Adhoc Testing

What is Adhoc Testing? Types with Example

Tests Done on an As-Needed Basis
Ad hoc testing is a type of software testing that is considered to be either informal or unstructured. The purpose of this type of testing is to interrupt the testing process in order to locate potential flaws or problems at the earliest feasible stage. Testing that is performed ad hoc is carried out in a haphazard manner and is typically an unplanned activity that does not adhere to any documentation or test design techniques when creating test cases.

Ad hoc testing is a form of testing that does not adhere to any predetermined framework and can be performed at will on any component of an application. Finding faults through random inspection is the primary objective of this testing. Error Guessing is a method for testing software that can be used to perform ad hoc testing. Error guessing is something that can be done by those who have sufficient expertise working with the system to be able to “guess” the most likely cause of mistakes.

This testing does not require any paperwork, planning, or following of a process to be carried out. Due to the fact that the purpose of this testing is to locate bugs using a randomised approach, bugs will not be mapped to test cases because there will be no documentation. Because of this, it is not always easy to reproduce the problems because there are no test steps or criteria that are linked to it. Sometimes, however, it is possible to do so.

The video that follows will instruct you on how to conduct ad hoc testing.

When execute Adhoc Testing?

When there is insufficient time to do comprehensive testing, ad hoc testing might be carried out instead. In most cases, ad hoc testing is carried out after the execution of the formal tests. In addition to that, ad hoc testing can be performed on the system if there is enough time. The only way for ad hoc testing to be effective is for the tester to have prior knowledge about the system that is being tested.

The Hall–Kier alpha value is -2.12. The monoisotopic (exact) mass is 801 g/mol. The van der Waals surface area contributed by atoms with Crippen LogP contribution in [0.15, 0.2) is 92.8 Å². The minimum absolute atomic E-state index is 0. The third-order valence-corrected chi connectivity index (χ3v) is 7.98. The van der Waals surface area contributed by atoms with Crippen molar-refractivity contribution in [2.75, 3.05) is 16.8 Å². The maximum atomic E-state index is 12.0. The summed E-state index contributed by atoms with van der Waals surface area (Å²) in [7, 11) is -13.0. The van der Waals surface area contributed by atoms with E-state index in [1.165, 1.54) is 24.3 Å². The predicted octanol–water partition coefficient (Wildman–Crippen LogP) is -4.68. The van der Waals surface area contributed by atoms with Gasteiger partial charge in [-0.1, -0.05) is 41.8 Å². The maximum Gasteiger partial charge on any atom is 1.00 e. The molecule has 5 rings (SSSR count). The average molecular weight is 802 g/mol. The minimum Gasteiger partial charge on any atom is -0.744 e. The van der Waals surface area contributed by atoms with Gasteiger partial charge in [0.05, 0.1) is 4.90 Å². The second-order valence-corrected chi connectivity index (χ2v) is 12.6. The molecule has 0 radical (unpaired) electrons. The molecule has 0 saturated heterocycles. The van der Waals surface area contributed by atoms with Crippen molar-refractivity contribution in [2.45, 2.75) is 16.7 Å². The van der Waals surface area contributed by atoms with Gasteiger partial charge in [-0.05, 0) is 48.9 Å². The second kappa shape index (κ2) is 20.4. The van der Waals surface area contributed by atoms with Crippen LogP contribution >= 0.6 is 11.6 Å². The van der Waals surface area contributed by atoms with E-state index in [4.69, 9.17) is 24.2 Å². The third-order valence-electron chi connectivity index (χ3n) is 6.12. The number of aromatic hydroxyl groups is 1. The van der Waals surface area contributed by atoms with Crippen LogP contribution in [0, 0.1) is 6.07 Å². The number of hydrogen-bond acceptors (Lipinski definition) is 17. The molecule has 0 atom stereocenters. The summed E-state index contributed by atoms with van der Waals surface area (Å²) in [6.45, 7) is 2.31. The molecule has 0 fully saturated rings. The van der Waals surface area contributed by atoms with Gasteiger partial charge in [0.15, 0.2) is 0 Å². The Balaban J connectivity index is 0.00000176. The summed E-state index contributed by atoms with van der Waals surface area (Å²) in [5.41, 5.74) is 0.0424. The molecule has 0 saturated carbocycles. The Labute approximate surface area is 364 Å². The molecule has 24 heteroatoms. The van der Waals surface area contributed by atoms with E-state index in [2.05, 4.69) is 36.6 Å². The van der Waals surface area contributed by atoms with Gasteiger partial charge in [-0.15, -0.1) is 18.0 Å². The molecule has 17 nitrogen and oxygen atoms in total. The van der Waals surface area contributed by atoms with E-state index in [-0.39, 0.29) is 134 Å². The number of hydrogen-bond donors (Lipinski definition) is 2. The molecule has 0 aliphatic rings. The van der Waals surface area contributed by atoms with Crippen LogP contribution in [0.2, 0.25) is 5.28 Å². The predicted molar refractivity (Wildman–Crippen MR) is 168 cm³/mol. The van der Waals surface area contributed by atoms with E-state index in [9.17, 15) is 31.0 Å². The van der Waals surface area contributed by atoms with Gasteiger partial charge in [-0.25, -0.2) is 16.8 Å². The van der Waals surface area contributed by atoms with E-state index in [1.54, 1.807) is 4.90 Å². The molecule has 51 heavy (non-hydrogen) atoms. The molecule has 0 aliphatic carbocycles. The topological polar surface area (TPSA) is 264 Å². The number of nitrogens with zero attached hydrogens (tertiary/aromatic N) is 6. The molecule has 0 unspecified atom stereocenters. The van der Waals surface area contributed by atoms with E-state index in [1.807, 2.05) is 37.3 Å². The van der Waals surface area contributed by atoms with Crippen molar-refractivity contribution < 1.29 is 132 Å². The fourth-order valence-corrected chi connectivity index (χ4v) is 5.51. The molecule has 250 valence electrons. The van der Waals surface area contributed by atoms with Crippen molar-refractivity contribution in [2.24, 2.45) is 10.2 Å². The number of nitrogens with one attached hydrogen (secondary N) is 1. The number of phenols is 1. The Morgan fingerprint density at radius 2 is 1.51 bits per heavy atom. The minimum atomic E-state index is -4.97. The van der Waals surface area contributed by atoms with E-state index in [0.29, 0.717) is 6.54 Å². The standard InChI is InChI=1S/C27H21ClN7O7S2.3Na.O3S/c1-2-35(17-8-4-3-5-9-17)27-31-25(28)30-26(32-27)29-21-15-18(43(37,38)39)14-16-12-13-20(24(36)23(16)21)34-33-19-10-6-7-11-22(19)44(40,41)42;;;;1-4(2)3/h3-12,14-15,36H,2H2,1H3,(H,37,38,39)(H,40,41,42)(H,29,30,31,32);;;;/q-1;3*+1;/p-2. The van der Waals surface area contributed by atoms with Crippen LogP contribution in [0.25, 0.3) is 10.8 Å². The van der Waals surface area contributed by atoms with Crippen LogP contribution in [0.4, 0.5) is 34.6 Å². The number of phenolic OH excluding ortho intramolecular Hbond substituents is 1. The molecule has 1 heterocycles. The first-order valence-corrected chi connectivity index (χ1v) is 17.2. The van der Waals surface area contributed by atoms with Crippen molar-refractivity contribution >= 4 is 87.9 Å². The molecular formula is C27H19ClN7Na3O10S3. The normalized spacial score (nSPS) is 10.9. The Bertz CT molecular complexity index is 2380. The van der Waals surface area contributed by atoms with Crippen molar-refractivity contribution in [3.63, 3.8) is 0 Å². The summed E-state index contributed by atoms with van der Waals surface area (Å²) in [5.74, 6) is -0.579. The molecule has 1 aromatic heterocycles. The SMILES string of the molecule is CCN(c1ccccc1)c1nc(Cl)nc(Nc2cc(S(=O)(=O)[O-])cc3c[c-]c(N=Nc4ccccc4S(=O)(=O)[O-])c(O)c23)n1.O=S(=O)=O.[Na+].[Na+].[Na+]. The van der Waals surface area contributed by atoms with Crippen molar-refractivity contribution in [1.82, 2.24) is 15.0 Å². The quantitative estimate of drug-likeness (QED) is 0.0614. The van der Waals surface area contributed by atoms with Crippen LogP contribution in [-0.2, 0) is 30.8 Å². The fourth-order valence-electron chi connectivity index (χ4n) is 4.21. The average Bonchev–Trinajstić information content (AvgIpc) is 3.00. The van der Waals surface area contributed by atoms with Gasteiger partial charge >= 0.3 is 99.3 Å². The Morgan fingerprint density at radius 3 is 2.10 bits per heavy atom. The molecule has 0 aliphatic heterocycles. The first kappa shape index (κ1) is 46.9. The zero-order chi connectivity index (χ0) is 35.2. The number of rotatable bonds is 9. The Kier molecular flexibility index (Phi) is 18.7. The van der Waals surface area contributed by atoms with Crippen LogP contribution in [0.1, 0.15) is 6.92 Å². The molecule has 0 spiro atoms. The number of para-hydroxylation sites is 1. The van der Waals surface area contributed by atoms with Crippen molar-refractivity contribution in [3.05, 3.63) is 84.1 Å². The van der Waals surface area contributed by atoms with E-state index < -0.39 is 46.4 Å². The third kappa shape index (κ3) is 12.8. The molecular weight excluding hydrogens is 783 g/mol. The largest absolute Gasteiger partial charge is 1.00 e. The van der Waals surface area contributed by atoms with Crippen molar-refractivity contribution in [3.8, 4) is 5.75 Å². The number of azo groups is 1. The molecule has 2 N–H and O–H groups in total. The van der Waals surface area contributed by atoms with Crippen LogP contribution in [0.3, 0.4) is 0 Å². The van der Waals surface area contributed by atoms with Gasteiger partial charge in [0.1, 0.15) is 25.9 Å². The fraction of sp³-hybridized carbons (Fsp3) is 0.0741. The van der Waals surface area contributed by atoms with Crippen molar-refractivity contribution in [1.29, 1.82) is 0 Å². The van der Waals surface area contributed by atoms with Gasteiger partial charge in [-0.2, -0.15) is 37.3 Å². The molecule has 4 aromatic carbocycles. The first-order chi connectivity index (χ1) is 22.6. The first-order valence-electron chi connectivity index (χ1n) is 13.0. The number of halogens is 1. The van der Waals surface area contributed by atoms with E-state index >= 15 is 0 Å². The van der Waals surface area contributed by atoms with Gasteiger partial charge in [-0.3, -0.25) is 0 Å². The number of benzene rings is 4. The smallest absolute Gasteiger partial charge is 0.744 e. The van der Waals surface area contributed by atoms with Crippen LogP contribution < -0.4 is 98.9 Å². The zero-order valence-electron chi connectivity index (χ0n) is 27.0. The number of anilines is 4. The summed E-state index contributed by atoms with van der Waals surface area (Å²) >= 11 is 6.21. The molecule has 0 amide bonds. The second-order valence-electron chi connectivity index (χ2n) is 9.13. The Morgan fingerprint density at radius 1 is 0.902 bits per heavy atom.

Types of Adhoc testing

There are different types of Adhoc testing and they are listed as below:

Buddy Testing Two buddies mutually work on identifying defects in the same module. Mostly one buddy will be from development team and another person will be from testing team. Buddy testing helps the testers develop better test cases and development team can also make design changes early. This testing usually happens after Unit Testing completion.
Pair testing Two testers are assigned modules, share ideas and work on the same machines to find defects. One person can execute the tests and another person can take notes on the findings. Roles of the persons can be a tester and scriber during testing.

Comparison Buddy and Pair Testing:

Buddy testing is combination of unit and System Testing together with developers and testers but Pair testing is done only with the testers with different knowledge levels. (Experienced and non-experienced to share their ideas and views)

Monkey Testing Randomly test the product or application without test cases with a goal to break the system.

Best practises for testing on an ad hoc basis
Ad hoc testing can be made more efficient by following established best practises.

A solid foundation in business knowledge

Testers need to have a solid understanding of the business as well as a crystal-clear grasp of the requirements. Having in-depth knowledge of the entire process from beginning to end will make it much simpler to locate errors. Testers with more experience are better at error guessing, which allows them to find more flaws.

Test Key Modules

It is important to determine which key business modules will be tested ad hoc and then target those modules. In order to gain confidence in the overall quality of the system, testing should initially focus on business-critical modules.

Defects in the Record

Each and every imperfection has to be noted down or recorded in some way. Developers need to be given responsibility for fixing defects in the system. It is required that corresponding test cases be written for each valid defect, and they must also be added to the test cases that have been planned.

These findings should be considered a lesson learned, and they should be reflected in our next system while we are planning for test cases. This should take place while we are planning for the test cases.


One of the benefits of ad hoc testing is that it can check whether or not the testing has been completed thoroughly and find more defects than planned testing can. The test cases that are designed to catch defects are added on top of the planned test cases as additional test cases.

Ad-hoc testing is advantageous in Software Engineering because it does not call for extensive test planning, documentation, or test case design. This results in significant time savings.